Thursday, September 22, 2016

Thinking about homology

Homology has had its ups and downs in the history of evolutionary thought, but the last few years Gunter Wagner and others have forcefully argued that it should take on a central role in evolutionary biology. Let us see why!

Link to paper:

10.00, Argumentet, and fika as usual.

Thursday, September 15, 2016

Meeting 20 Sept: Genomic variation and admixture in grey wolf

For next week's EXEB meeting (Sept 20, 2016), I think it might be a good opportunity to discuss a paper on genomic variation and admixture in grey wolf (ancestor of domestic dog) by using population genomics approach.

Time & place & "FIKA" as usual!

Title: Worldwide patterns of genomic variation and admixture in gray wolves

Abstract: The gray wolf (Canis lupus) is a widely distributed top predator and ancestor of the domestic dog. To address questions about wolf relationships to each other and dogs, we assembled and analyzed a data set of 34 canine genomes. The divergence between New and Old World wolves is the earliest branching event and is followed by the divergence of Old World wolves and dogs, confirming that the dog was domesticated in the Old World. However, no single wolf population is more closely related to dogs, supporting the hypothesis that dogs were derived from an extinct wolf population. All extant wolves have a surprisingly recent common ancestry and experienced a dramatic population decline beginning at least ∼30 thousand years ago (kya). We suggest this crisis was related to the colonization of Eurasia by modern human hunter–gatherers, who competed with wolves for limited prey but also domesticated them, leading to a compensatory population expansion of dogs. We found extensive admixture between dogs and wolves, with up to 25% of Eurasian wolf genomes showing signs of dog ancestry. Dogs have influenced the recent history of wolves through admixture and vice versa, potentially enhancing adaptation. Simple scenarios of dog domestication are confounded by admixture, and studies that do not take admixture into account with specific demographic models are problematic.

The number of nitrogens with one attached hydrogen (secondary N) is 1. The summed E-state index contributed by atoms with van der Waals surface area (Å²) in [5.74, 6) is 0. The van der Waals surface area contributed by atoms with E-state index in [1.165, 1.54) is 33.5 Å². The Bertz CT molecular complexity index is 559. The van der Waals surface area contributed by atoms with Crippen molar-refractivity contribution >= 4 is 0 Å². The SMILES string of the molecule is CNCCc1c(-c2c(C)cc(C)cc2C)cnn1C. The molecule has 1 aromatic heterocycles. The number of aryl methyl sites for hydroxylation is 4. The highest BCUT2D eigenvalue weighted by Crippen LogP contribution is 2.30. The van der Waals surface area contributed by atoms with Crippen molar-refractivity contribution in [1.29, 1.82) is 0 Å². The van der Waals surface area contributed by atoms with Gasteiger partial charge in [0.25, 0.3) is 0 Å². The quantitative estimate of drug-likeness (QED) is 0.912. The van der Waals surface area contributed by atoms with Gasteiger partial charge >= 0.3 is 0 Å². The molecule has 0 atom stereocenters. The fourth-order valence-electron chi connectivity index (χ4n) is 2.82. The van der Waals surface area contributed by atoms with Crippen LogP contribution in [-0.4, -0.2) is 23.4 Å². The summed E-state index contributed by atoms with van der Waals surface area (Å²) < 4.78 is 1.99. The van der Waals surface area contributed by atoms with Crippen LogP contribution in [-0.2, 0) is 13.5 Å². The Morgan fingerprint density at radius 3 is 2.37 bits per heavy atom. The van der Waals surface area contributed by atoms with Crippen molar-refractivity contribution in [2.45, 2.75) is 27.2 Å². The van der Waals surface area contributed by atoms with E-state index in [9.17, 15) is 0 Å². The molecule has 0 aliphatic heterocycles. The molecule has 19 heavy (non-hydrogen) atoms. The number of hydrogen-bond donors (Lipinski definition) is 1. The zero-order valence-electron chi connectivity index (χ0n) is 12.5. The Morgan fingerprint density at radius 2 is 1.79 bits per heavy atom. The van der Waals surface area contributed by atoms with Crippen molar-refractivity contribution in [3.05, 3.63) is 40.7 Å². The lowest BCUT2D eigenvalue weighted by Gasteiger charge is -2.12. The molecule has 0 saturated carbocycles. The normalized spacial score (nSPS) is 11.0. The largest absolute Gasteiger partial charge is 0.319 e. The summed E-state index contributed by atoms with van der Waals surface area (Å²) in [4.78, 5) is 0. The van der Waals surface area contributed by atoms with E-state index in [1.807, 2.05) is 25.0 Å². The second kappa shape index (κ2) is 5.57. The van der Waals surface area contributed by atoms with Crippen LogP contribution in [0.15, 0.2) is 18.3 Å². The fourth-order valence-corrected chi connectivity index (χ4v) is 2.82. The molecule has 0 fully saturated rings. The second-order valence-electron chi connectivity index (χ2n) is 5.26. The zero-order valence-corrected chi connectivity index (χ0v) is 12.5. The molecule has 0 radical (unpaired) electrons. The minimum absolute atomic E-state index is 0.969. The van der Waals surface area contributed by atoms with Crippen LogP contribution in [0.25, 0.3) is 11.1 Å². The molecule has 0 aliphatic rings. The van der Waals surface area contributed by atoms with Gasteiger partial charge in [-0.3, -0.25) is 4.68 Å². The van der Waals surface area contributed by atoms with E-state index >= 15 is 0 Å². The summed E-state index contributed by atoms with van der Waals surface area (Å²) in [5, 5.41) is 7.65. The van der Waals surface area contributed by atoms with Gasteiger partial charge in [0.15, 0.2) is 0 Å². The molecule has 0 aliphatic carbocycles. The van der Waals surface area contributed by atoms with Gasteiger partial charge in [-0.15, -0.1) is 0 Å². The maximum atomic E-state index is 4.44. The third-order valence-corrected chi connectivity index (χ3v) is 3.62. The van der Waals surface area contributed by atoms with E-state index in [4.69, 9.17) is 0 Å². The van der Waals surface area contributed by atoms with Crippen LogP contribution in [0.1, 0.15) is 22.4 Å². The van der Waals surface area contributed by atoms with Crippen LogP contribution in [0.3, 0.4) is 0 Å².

Thursday, September 8, 2016

Meeting 13 Sept: Transparency in Ecology and Evolution

For next meeting I would like to discuss concerns about transparency in empirical sciences in general and ecology and evolution specifically. The next paper highlights those issues and discusses some solutions.

Title: Transparency in Ecology and Evolution: Real Problems, Real Solutions

TREE Vol. 31, Issue 9, September 2016, Pages 711–719

Abstract: To make progress scientists need to know what other researchers have found and how they found it. However, transparency is often insufficient across much of ecology and evolution. Researchers often fail to report results and methods in detail sufficient to permit interpretation and meta-analysis, and many results go entirely unreported. Further, these unreported results are often a biased subset. Thus the conclusions we can draw from the published literature are themselves often biased and sometimes might be entirely incorrect. Fortunately there is a movement across empirical disciplines, and now within ecology and evolution, to shape editorial policies to better promote transparency. This can be done by either requiring more disclosure by scientists or by developing incentives to encourage disclosure.

Tuesday 13 September at 10.00, Argumentet

Thursday, September 1, 2016

Meeting Sept 6th: Updating population genetics

D. melanogaster, by Qinyang Li
Posted by Jessica Abbott

Like many other researchers who use experimental evolution today, I plan to investigate the genetic changes that have occurred in our experimental populations using sequencing. That's why I found this paper particularly interesting - it deals with how the assumptions of standard population genetics models don't fit well with current empirical data on rapid evolution, and how genomics studies might help to solve this problem.

Title: Can population genetics adapt to rapid evolution?

Abstract: Population genetics largely rests on a ‘standard model’ in which random genetic drift is the dominant force, selective sweeps occur infrequently, and deleterious mutations are purged from the population by purifying selection. Studies of phenotypic evolution in nature reveal a very different picture, with strong selection and rapid heritable trait changes being common. The time-rate scaling of phenotypic evolution suggests that selection on phenotypes is often fluctuating in direction, allowing phenotypes to respond rapidly to environmental fluctuations while remaining within relatively constant bounds over longer periods. Whether such rapid phenotypic evolution undermines the standard model will depend on how many genomic loci typically contribute to strongly selected traits and how phenotypic evolution impacts the dynamics of genetic variation in a population. Population-level sequencing will allow us to dissect the genetic basis of phenotypic evolution and study the evolutionary dynamics of genetic variation through direct measurement of polymorphism trajectories over time.